Information regarding the scenegraph and different types of node.

Everything that is rendered is controlled via ARNode objects in the scenegraph. The scenegraph is responsible for positioning objects throughout the scene.

Node Properties


ARNodes control the position, orientation and scale of a node within the scene. Child nodes inherit the transformation of their parent, so if the parent moves, all of its children move with it.


ARNodes also control the visibility of themselves and any of their children.


Nodes can have multiple children but only a single parent.


Nodes can move relative to a world, rather than just their direct parent or the camera. This is useful in situations such as wanting to move a node relative to a trackable without moving its parent.


The ARNode class is especially suitable for subclassing. It receives various rendering related events and can completely encapsulate all properties of its children.

Types of Node

There are many different types of node. Each one is specialised to deliver a certain type of content.

Mesh Node

An ARMeshNode represents a drawable mesh in the scene that gets rendered. The geometry to be used, as well as its shading, is specified via this node and the material associated with it. There are a few types of node that subclass from mesh node to render specific types of content.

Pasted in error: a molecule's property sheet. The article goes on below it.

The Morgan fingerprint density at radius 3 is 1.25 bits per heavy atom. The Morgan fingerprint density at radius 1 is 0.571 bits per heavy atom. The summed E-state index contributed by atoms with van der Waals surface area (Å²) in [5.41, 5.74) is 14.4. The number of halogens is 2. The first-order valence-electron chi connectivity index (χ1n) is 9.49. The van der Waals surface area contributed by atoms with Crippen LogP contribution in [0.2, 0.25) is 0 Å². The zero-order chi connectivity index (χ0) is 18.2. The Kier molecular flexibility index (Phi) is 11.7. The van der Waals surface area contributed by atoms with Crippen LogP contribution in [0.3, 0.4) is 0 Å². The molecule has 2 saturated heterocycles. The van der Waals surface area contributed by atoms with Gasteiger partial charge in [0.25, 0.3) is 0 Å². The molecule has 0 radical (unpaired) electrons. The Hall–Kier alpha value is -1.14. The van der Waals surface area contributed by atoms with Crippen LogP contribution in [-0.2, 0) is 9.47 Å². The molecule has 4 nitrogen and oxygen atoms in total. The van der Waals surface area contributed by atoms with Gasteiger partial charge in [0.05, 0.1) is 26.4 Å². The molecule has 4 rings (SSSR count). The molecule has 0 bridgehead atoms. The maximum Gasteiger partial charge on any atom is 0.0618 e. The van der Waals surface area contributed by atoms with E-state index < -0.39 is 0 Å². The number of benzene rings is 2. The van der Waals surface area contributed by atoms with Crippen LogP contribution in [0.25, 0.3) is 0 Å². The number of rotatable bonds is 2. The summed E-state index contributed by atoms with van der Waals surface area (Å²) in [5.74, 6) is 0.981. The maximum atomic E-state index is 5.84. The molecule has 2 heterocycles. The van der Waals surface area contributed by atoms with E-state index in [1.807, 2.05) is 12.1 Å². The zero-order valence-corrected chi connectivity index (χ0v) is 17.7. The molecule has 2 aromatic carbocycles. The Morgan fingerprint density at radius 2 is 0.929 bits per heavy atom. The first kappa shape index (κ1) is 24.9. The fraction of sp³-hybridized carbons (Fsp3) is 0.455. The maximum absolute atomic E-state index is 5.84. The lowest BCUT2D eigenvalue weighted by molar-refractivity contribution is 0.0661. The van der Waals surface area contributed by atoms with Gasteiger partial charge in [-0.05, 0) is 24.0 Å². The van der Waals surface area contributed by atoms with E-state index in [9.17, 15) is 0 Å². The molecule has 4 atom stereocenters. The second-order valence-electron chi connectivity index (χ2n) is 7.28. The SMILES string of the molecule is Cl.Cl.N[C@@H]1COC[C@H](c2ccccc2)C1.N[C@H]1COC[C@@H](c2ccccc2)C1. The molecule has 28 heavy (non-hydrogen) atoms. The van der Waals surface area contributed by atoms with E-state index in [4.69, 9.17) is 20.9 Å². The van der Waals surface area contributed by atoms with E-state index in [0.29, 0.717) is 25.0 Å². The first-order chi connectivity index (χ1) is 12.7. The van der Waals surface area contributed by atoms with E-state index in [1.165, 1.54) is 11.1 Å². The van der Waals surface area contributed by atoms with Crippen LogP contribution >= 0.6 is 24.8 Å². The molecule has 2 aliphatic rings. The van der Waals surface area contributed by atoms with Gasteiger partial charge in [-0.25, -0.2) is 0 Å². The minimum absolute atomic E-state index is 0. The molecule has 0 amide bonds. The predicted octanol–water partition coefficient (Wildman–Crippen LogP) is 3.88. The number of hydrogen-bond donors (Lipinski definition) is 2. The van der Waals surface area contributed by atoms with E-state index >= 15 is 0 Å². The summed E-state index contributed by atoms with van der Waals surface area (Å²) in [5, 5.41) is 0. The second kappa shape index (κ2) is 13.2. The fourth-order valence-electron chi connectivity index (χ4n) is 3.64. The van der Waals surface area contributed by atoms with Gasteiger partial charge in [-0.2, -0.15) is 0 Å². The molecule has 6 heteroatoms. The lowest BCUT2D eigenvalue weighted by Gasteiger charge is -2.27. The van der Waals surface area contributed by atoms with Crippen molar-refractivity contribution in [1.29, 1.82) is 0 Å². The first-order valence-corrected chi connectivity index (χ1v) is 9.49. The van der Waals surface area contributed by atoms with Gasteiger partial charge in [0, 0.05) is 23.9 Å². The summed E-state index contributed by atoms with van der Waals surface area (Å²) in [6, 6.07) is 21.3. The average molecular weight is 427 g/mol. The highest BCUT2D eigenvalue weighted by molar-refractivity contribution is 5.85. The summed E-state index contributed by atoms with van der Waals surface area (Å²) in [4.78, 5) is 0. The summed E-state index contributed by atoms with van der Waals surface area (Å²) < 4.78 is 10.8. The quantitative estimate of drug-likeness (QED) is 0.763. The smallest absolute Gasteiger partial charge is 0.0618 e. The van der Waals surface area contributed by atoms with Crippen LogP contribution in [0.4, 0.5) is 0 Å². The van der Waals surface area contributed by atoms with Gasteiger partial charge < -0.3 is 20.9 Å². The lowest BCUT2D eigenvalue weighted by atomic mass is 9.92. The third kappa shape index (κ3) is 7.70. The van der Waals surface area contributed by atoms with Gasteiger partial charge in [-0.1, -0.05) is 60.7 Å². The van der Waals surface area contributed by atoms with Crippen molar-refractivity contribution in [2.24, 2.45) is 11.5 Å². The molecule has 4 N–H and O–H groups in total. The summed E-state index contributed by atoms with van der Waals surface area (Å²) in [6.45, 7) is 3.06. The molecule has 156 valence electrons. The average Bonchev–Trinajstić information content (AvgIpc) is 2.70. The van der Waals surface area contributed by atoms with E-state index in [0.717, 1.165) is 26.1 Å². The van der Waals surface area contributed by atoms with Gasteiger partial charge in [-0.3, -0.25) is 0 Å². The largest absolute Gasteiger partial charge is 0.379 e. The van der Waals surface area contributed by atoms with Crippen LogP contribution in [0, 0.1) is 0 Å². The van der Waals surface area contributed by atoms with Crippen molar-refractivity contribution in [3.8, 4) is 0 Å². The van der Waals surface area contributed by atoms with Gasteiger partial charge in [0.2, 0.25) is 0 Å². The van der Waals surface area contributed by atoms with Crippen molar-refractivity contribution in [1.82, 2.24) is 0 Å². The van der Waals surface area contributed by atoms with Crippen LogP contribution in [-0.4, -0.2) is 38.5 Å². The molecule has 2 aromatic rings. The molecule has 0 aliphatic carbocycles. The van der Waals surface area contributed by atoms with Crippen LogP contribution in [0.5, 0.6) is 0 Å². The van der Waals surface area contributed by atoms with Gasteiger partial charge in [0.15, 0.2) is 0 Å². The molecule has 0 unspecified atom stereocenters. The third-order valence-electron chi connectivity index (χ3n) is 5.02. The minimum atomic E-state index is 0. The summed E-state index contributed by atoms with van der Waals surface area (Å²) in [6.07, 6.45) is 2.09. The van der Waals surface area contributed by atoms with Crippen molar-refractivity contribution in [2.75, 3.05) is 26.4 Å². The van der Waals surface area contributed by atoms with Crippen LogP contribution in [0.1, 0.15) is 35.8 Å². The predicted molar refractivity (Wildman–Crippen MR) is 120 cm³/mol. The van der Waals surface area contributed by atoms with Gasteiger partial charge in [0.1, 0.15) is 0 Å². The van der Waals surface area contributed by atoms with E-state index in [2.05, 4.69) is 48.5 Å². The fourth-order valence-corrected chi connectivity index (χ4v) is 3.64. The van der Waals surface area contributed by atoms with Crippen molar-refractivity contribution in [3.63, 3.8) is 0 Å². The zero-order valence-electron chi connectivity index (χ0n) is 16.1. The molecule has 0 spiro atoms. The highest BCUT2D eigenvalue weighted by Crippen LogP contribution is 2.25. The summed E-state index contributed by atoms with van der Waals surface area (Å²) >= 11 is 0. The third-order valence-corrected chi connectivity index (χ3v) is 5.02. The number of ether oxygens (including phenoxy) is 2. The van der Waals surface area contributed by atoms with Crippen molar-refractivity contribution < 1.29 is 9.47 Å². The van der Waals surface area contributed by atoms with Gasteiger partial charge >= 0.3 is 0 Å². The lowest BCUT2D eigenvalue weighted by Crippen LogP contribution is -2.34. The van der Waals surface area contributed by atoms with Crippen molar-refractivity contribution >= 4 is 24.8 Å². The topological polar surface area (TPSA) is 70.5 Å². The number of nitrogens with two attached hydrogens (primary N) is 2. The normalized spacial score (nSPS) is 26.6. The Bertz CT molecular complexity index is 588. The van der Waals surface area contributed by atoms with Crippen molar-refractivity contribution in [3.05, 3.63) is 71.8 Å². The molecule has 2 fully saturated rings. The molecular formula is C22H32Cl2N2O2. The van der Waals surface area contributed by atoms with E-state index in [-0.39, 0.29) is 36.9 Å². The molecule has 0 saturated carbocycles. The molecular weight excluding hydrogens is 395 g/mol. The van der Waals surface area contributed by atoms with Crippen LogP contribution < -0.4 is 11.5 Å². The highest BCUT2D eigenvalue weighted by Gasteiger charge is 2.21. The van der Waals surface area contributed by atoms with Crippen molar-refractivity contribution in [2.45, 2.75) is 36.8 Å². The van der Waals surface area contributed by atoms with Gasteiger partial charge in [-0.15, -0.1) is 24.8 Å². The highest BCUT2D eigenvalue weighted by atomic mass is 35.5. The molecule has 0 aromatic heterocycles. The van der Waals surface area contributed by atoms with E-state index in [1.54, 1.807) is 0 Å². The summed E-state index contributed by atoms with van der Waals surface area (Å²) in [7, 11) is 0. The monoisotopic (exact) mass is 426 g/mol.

Image Node

An ARImageNode represents a 2D image. It is used to display image files. This node can display any image file supported by the OS.

Video Node

An ARVideoNode represents a video. It is used to render video content.

Alpha Video Node

An ARAlphaVideoNode represents videos that have transparency. It renders a supplied alpha video file on a flat mesh in the scene.

Point Node

An ARPointNode is similar to an ARImageNode, but instead of displaying image files, it displays a point sprite.

Model Node

ARModelNodes represent an imported 3D model. It is capable of displaying animations if the model format supports them and is the channel for controlling these animations.

Bone Node

An ARBoneNode represents a bone in a model’s mesh. They are structures that describe how certain parts of a mesh deform with the movement of a scene node. An array of these nodes describes the current pose of the skeleton. These are imported automatically by the Model Importer and are used for skeletal animations.

Panorama Node

An ARPanoNode represents a cube panorama that can be added to the gyro controller. By moving the device around, it is possible to look around a 360 image. The node is created by taking a set of images and arranging them around a rounded cube.

Light Node

An ARLight represents a light in the scene. Its light properties, along with its position and orientation, affect the rendering of meshes using a light material. It is the base light from which all light nodes derive. If ARLight is used to create a light node, it will behave similarly to a point light, but it will not have any attenuation, so the light will not fade over distance.

There are different types of light:

Directional Light